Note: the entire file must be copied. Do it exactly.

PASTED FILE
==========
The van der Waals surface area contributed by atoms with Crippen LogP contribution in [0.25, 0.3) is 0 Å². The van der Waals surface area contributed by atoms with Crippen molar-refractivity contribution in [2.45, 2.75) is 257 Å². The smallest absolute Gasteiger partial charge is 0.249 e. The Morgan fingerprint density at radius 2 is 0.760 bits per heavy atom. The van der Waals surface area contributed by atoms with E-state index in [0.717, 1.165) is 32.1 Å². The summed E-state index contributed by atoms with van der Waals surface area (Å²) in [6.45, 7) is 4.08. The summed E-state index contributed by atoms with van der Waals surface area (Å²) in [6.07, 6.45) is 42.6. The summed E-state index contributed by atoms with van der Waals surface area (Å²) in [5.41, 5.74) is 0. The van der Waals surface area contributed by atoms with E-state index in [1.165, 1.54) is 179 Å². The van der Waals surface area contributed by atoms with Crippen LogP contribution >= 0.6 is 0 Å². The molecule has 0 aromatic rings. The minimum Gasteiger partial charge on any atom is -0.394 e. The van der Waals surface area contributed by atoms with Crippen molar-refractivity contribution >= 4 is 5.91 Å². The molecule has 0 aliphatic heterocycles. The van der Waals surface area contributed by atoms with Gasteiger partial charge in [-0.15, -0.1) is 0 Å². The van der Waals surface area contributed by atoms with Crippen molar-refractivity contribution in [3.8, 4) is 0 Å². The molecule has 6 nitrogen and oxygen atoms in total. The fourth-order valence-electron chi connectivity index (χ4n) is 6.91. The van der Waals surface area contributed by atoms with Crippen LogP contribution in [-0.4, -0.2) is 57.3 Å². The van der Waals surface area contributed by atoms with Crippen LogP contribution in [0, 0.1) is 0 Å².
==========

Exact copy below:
The van der Waals surface area contributed by atoms with Crippen LogP contribution in [0.25, 0.3) is 0 Å². The van der Waals surface area contributed by atoms with Crippen molar-refractivity contribution in [2.45, 2.75) is 257 Å². The smallest absolute Gasteiger partial charge is 0.249 e. The Morgan fingerprint density at radius 2 is 0.760 bits per heavy atom. The van der Waals surface area contributed by atoms with E-state index in [0.717, 1.165) is 32.1 Å². The summed E-state index contributed by atoms with van der Waals surface area (Å²) in [6.45, 7) is 4.08. The summed E-state index contributed by atoms with van der Waals surface area (Å²) in [6.07, 6.45) is 42.6. The summed E-state index contributed by atoms with van der Waals surface area (Å²) in [5.41, 5.74) is 0. The van der Waals surface area contributed by atoms with E-state index in [1.165, 1.54) is 179 Å². The van der Waals surface area contributed by atoms with Crippen LogP contribution >= 0.6 is 0 Å². The molecule has 0 aromatic rings. The minimum Gasteiger partial charge on any atom is -0.394 e. The van der Waals surface area contributed by atoms with Crippen molar-refractivity contribution >= 4 is 5.91 Å². The molecule has 0 aliphatic heterocycles. The van der Waals surface area contributed by atoms with Gasteiger partial charge in [-0.15, -0.1) is 0 Å². The van der Waals surface area contributed by atoms with Crippen molar-refractivity contribution in [3.8, 4) is 0 Å². The molecule has 6 nitrogen and oxygen atoms in total. The fourth-order valence-electron chi connectivity index (χ4n) is 6.91. The van der Waals surface area contributed by atoms with Crippen LogP contribution in [-0.4, -0.2) is 57.3 Å². The van der Waals surface area contributed by atoms with Crippen LogP contribution in [0, 0.1) is 0 Å².